The Scottish international Neil Dougall was a jack of most footballing trades and a master of several as he helped Birmingham City and Plymouth Argyle to a trio of divisional titles in the decade and a half after the Second World War.
During a career spanning 19 seasons he appeared in every outfield position except the left wing, though he is remembered most vividly in the Midlands as an elegant, sparkily creative inside-forward and on the South-West coast in a deeper-lying role as a solid, often inspirationally canny wing-half.
Dougall's instinctive mastery of virtually all the game's individual skills was acclaimed by team-mates at both clubs, and his remarkable versatility was viewed as an invaluable insurance policy by a succession of managers in an era before substitutes could be employed to plug gaps caused by injuries.
Football was in the Dougall genes. His uncle, James, had played for Preston North End and Scotland, and his father, Billy, represented Falkirk and Burnley before joining the training staff at Turf Moor, where he launched the Clarets' youth development scheme. That connection brought Neil to the club as a schoolboy in 1935 and he made promising progress through the junior ranks, turning professional in 1940. However, the outbreak of war produced a dramatic change in priorities and he joined the RAF.
Still, there was time for him to guest with Oldham Athletic, Watford, Coventry City and Walsall, then when hostilities ceased in 1945 Dougall was transferred to Birmingham City for £2,750. In his first season he excelled at inside-right, his combination of pace, passing skills and intelligence helping the Blues to win the Football League South, an unofficial wartime competition. In addition, he made his senior debut in the FA Cup, earning the approbation of St Andrews regulars by chipping in with three goals as City reached the last four, where they bowed out only after a replay to Derby County, the eventual winners.
The newcomer proved to be the final, melding constituent in a dashing forward line assembled by the shrewd manager Harry Storer and comprising right-winger Ambrose Mulvaney, Dougall himself at inside-right, centre-forward Charlie Jones, Harold Bodle at inside-left and George Edwards on the left flank. So resplendent was the Scottish play-maker's form in the autumn of 1946 that he was called up for his only full cap in his country's first official post-war fixture, which ended in a 3-1 defeat by Wales in Wrexham.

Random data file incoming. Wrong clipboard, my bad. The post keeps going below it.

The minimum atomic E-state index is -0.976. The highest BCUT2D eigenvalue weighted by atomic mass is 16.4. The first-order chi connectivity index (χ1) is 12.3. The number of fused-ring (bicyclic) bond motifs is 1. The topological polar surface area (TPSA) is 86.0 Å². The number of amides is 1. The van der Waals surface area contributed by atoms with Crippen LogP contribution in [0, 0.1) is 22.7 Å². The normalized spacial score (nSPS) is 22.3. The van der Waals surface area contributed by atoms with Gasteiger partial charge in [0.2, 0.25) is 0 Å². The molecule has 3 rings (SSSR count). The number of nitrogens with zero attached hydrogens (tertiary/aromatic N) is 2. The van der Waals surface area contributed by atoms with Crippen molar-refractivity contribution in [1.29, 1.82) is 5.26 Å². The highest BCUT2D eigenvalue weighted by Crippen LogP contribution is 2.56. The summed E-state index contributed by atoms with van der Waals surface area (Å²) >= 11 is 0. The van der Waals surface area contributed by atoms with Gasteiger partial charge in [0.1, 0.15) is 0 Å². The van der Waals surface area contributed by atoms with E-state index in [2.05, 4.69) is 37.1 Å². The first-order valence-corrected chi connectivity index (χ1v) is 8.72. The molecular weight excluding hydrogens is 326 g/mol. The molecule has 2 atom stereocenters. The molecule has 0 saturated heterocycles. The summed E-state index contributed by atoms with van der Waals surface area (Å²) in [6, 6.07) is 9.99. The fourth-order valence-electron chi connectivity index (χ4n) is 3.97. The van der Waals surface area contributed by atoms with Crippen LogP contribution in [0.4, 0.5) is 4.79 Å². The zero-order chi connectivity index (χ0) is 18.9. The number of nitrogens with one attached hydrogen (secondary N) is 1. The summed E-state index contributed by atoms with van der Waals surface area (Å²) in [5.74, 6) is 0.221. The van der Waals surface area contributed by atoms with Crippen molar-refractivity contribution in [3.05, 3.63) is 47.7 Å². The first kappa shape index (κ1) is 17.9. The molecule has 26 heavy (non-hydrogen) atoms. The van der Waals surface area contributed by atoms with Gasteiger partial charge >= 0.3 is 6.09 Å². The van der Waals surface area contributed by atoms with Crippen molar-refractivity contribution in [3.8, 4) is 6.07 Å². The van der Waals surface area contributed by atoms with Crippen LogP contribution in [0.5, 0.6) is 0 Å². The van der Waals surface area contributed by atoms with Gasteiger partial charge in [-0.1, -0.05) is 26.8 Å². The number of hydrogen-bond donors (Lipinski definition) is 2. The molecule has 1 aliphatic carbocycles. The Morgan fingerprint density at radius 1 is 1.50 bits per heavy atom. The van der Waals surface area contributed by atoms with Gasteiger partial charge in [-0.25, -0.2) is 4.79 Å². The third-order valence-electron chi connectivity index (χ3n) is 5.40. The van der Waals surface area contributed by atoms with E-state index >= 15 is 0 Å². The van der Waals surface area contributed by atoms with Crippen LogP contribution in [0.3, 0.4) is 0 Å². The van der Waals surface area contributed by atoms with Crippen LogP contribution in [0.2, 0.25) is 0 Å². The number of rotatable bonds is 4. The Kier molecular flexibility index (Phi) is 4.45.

With Dougall continuing to torment opponents, Birmingham finished that term a creditable third in the Second Division table, a prelude to their promotion as champions a year later, a triumph to which he contributed only five goals but in which he was vastly influential. In 1948-49 he never seemed out of place among the elite, but in the spring, with the team looking increasingly weary and new manager Bob Brocklebank wanting to rebuild, he was sold to Second Division strugglers Plymouth Argyle for £13,000.
At 27 Dougall was still in his prime, but he was slow to re-settle in the lower flight and it was not until his conversion to right-half midway through the 1949-50 season that he began to attain the consistent excellence that would sustain him throughout the new decade. Sadly for the Pilgrims, Dougall's personal renaissance was not enough to keep them from slipping into the Third Division (South) at season's end, but their new-found bulwark did prove immensely instrumental in their bouncing back as champions in 1951-52.
During the following campaign the Scot was at his imperious best, missing only one game as the men from Home Park equalled the highest position in their Football League history, climbing to fourth place in the Second Division. Such elevation didn't last, however, and Argyle slumped in the mid-1950s, culminating with relegation in 1955-56. Despite suffering a succession of injuries, Dougall remained undaunted, and it was fitting that he provided sterling input as the Pilgrims became the first winners of the newly consolidated Third Division, taking in the former North and South sections, in 1958-59. Operating at left-back, he managed the first half of that triumphant effort before stepping aside, not long after entering his 38th year, to join the coaching staff.
But turbulent times lay ahead at Home Park. In March 1960 manager Jack Rowley departed after a boardroom dispute. By then the side was labouring dangerously near the foot of the second tier and Dougall was called in alongside his former Argyle team-mate George Taylor to steer them narrowly clear of demotion that spring. Such joint management responsibility rarely works smoothly, however, and soon, after the club failed in an attempt to recruit the former West Bromwich Albion manager Vic Buckingham, Dougall took sole control, espousing an attractive brand of free-flowing football in which the front-men Wilf Carter and George Kirby and constructive wing-half Johnny Williams were prominent.
But after a top-half finish in 1960-61, results declined dismally in the following autumn, and after Argyle conceded five goals on three consecutive Saturdays, Dougall was replaced by one of his staff, Ellis Stuttard. There was a feeling that the affable Scot was simply "too nice" for the abrasive business of football management and he returned to a backroom role with the club until 1968.
After leaving the game he ran a fitness club in Plymouth until his retirement in 1986. Dougall, who scored 44 goals in nearly 400 senior appearances for his two clubs, died in his adopted home town following a lengthy illness.
Cornelius Dougall, footballer; born Falkirk, Stirlingshire 7 November 1921; played for Birmingham City 1945-49, Plymouth Argyle 1949-59; capped once by Scotland, 1946; managed Plymouth Argyle 1960-61; married (wife deceased, two daughters); died Plymouth 1 December 2009.Reuse content